More than 50,000 “pledges” have now come in from corporate Australia—but these are pledges, not actual jobs. Only 14,000 jobs have been secured in the last five years, and according to the AEC’s own figures 30 per cent of the jobs did not last six months.
Andrew Forrest says he has personally contributed between $50-100 million of his personal fortune to the project. It would have been far better if he had just handed the money to Aboriginal organisations to fund vital services. The AEC is being supported by a slick “campaign” called GenerationOne to similarly drive assimilationist “solutions”. In May, they threw their weight behind a social media campaign to push for more government funding for the Australian Indigenous Education Foundation—an organisation which funds places for Indigenous children in elite private boarding schools. Meanwhile in the schools that most Aboriginal people attend the “close the gap” education indicators are going backwards.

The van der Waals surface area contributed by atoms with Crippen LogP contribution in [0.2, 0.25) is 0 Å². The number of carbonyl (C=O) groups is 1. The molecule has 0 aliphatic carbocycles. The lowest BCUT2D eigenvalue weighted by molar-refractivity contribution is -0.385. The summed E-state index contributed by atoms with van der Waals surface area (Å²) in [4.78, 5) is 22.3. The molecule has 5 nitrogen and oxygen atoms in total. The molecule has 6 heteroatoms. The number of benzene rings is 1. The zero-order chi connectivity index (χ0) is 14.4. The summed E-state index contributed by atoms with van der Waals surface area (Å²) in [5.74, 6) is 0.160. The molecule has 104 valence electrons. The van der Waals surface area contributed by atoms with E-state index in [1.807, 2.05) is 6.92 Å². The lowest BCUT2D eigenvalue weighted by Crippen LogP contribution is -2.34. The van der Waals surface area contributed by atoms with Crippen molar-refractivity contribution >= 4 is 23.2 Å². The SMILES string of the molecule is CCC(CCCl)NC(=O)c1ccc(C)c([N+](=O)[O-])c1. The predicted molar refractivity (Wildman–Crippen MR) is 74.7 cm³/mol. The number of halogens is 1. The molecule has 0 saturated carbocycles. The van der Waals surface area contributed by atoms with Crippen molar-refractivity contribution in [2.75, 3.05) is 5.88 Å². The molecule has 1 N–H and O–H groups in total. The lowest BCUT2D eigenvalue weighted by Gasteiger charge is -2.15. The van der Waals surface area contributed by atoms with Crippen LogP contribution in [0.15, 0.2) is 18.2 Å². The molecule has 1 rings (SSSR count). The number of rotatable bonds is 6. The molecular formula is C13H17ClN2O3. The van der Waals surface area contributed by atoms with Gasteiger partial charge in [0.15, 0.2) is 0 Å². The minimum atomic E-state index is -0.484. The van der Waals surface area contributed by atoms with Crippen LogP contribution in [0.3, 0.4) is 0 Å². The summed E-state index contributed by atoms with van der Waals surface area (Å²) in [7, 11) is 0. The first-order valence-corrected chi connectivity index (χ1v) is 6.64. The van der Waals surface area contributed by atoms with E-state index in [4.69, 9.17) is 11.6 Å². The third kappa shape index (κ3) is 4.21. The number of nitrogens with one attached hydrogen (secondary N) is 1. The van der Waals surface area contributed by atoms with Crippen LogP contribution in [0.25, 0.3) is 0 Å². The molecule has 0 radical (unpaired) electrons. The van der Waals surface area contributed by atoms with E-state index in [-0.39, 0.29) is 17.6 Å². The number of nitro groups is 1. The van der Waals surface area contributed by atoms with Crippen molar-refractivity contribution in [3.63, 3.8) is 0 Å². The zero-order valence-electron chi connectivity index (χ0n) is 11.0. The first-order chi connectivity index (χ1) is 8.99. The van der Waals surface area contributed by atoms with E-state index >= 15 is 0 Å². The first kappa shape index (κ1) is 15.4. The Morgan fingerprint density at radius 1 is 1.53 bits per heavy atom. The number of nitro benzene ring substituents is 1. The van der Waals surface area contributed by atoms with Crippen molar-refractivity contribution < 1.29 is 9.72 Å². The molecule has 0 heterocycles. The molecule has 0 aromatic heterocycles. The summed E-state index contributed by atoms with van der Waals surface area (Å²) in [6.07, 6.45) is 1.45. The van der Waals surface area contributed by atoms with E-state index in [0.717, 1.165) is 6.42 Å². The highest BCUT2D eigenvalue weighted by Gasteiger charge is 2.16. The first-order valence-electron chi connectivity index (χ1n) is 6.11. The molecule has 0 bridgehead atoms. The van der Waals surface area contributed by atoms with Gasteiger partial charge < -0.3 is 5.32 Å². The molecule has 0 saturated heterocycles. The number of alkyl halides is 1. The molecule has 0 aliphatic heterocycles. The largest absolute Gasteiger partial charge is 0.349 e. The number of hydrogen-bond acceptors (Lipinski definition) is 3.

Collingwood AFL CEO Eddie McGuire has been a very public supporter of GenerationOne, yet, in the middle of the AFL “Indigenous round”, managed to “joke” about Aboriginal Sydney Swans captain Adam Goodes being “King Kong” and suffer no consequences.
The Intervention has failed to smash the idea of self-determination. If anything its dramatic failures have on the one hand increased the opposition to the notions of assimilation behind the Intervention, and on the other increased the institutional support for policies backing Aboriginal self-determination.
Hundreds of submissions from across Australia were made to an inquiry into the proposed laws, calling on the government to abandon Stronger Futures, including from the Australian Council of Trade Unions, the Australian Council of Social Services and national Aboriginal organisations. A statement by the Yolngu Nations’ Assembly in Arnhem Land rejecting the Stronger Futures bill was supported by the Uniting and Catholic Churches.